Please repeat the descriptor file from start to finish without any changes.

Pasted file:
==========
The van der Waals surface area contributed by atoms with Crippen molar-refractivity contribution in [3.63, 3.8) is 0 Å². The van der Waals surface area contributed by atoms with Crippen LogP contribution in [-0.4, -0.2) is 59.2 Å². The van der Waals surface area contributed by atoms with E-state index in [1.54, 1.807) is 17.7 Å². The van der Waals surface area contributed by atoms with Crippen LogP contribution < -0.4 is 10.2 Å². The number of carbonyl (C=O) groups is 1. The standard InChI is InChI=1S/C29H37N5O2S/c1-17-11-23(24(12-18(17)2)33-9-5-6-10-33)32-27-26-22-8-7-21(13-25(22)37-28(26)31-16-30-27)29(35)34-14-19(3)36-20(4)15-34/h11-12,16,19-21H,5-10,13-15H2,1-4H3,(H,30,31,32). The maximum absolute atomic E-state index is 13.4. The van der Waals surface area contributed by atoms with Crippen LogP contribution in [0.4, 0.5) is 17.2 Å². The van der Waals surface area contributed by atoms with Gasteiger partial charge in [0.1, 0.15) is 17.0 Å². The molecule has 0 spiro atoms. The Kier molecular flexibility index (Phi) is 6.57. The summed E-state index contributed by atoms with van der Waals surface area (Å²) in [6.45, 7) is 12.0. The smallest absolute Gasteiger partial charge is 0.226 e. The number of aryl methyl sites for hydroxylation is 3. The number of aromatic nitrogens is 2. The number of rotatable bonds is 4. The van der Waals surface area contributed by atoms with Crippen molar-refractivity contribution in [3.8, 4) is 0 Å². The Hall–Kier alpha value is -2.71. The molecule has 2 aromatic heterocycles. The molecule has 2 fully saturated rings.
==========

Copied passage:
The van der Waals surface area contributed by atoms with Crippen molar-refractivity contribution in [3.63, 3.8) is 0 Å². The van der Waals surface area contributed by atoms with Crippen LogP contribution in [-0.4, -0.2) is 59.2 Å². The van der Waals surface area contributed by atoms with E-state index in [1.54, 1.807) is 17.7 Å². The van der Waals surface area contributed by atoms with Crippen LogP contribution < -0.4 is 10.2 Å². The number of carbonyl (C=O) groups is 1. The standard InChI is InChI=1S/C29H37N5O2S/c1-17-11-23(24(12-18(17)2)33-9-5-6-10-33)32-27-26-22-8-7-21(13-25(22)37-28(26)31-16-30-27)29(35)34-14-19(3)36-20(4)15-34/h11-12,16,19-21H,5-10,13-15H2,1-4H3,(H,30,31,32). The maximum absolute atomic E-state index is 13.4. The van der Waals surface area contributed by atoms with Crippen LogP contribution in [0.4, 0.5) is 17.2 Å². The van der Waals surface area contributed by atoms with Gasteiger partial charge in [0.1, 0.15) is 17.0 Å². The molecule has 0 spiro atoms. The Kier molecular flexibility index (Phi) is 6.57. The summed E-state index contributed by atoms with van der Waals surface area (Å²) in [6.45, 7) is 12.0. The smallest absolute Gasteiger partial charge is 0.226 e. The number of aryl methyl sites for hydroxylation is 3. The number of aromatic nitrogens is 2. The number of rotatable bonds is 4. The van der Waals surface area contributed by atoms with Crippen molar-refractivity contribution in [3.8, 4) is 0 Å². The Hall–Kier alpha value is -2.71. The molecule has 2 aromatic heterocycles. The molecule has 2 fully saturated rings.